Movies that skipped the theaters and went straight to streaming services will still be eligible for the Academy Awards, but only for this year.
By: Cami Mondeaux
The Academy of Motion Pictures Arts and Sciences announced the updated change for the 93rd Academy Awards announced Tuesday, responding to the impacts the coronavirus has had on the film industry.
It will also combine two sound categories (sound mixing and sound editing categories will become best achievement in sound) into one while prohibiting DVD screeners for the 2022 Oscars in an effort to become more carbon neutral.
Eligibility for the Oscars requires a minimum seven-day theatrical run in a Los Angeles County commercial theater to be considered. But, with stay-at-home and social distancing orders leading to cancellations of major films and the closure of movie theaters resulting in many films being released on streaming services instead — those movies may now qualify for best picture and other categories.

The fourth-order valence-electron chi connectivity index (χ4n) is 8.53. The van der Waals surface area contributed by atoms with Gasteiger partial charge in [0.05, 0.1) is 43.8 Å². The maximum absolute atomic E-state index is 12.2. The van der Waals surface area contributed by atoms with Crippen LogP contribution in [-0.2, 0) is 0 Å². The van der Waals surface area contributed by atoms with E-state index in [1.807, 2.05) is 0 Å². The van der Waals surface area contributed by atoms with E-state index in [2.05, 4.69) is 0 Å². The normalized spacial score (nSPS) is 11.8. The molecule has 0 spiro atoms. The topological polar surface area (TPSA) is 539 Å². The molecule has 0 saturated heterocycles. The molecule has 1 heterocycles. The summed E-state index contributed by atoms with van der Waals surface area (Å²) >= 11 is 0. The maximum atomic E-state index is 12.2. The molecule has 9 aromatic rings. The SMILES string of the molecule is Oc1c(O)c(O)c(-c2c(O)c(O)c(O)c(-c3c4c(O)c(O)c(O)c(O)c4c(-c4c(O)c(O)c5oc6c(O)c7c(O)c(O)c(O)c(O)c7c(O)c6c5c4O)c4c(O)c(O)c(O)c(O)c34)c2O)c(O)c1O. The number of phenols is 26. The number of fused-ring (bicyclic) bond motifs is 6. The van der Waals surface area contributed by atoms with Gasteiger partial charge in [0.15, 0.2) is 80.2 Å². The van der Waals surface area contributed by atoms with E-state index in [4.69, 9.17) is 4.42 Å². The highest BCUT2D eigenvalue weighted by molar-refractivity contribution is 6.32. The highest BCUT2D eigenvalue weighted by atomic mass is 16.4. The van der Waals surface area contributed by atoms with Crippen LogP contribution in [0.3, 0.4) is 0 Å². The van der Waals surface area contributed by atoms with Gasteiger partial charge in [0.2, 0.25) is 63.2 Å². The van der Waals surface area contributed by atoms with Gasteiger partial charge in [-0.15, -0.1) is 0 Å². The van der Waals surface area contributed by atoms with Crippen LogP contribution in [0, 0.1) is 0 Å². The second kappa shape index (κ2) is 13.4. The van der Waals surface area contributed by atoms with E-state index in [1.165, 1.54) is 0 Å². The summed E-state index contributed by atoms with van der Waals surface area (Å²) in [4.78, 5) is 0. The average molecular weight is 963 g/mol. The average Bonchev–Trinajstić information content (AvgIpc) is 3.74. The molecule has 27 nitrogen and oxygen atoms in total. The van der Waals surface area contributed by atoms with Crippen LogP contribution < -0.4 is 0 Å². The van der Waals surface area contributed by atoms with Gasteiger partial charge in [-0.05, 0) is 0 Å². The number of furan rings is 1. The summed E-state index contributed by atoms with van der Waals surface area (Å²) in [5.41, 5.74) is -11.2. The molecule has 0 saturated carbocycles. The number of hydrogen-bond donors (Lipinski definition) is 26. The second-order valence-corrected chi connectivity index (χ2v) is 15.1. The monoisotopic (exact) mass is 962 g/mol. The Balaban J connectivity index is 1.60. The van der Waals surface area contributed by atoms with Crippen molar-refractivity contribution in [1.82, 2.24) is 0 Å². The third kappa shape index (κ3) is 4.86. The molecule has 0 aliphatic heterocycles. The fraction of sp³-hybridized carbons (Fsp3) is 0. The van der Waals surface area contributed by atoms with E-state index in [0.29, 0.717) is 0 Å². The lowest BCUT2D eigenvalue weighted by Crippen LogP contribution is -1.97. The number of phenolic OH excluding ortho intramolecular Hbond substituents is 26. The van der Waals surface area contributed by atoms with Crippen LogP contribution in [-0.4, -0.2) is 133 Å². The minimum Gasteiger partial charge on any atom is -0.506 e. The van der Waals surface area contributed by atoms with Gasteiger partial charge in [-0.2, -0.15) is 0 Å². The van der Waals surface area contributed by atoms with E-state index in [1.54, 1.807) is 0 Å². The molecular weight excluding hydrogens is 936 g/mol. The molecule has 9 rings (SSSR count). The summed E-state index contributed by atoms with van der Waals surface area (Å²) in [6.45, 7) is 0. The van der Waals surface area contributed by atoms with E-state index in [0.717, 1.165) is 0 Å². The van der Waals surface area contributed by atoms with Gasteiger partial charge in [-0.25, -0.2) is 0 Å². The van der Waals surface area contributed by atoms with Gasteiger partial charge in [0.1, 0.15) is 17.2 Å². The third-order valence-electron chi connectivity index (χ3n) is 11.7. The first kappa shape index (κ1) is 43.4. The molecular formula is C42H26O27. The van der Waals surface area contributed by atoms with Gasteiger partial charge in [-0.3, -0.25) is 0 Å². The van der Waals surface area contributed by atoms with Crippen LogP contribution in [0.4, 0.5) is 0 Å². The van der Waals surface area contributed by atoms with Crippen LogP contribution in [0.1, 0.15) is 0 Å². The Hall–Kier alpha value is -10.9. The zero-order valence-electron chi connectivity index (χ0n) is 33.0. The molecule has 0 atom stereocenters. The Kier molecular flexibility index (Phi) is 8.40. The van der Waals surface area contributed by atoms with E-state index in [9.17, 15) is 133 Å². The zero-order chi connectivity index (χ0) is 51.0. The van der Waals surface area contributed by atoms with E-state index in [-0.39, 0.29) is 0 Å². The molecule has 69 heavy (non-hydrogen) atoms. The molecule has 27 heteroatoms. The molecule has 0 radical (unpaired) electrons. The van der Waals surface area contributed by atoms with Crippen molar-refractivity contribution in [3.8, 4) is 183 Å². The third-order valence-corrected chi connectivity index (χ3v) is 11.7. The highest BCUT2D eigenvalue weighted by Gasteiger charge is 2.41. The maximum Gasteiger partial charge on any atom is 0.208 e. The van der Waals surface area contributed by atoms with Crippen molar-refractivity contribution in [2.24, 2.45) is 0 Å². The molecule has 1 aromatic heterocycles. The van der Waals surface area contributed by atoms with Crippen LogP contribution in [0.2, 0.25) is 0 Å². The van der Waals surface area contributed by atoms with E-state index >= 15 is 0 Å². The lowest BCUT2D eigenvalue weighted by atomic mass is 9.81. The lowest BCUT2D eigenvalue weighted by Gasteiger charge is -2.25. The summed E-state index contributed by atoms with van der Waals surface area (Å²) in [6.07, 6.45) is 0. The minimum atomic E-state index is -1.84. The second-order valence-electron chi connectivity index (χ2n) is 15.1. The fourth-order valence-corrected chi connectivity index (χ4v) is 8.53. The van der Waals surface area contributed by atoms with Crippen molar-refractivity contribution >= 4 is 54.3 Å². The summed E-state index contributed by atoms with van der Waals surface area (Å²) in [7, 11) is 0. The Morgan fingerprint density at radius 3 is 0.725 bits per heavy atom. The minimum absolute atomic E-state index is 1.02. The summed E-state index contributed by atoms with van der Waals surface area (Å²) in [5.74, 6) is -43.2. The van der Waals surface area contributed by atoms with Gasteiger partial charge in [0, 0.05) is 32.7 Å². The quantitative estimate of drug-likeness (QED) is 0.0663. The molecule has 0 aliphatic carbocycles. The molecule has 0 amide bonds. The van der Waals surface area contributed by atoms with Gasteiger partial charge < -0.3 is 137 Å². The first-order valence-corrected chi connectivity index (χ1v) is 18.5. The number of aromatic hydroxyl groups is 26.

“We’re dealing with the unfolding reality of an unanticipated, unprecedented global health crisis and trying to be responsive to what’s going on in the world and at the same time support our filmmakers who are in a circumstance beyond their control,” film academy president David Rubin told The Associated Press Tuesday.
Dawn Hudson, the CEO of the film academy, said they have held conversations with different filmmakers and theater owners to make a decision that supports all aspects of the situation.
However, the academy’s board noted these rule exemptions will no longer apply when theaters begin to reopen — which many expect will happen nationwide by June or July. If that happens, the film academy will expand qualifying theaters to those in New York City, Chicago, San Francisco, Miami and Atlanta.
Changes in the film academy’s response in light of COVID-19 will continue to be fluid, with the 93rd Academy Awards still planned to go on as scheduled Feb. 28, 2021.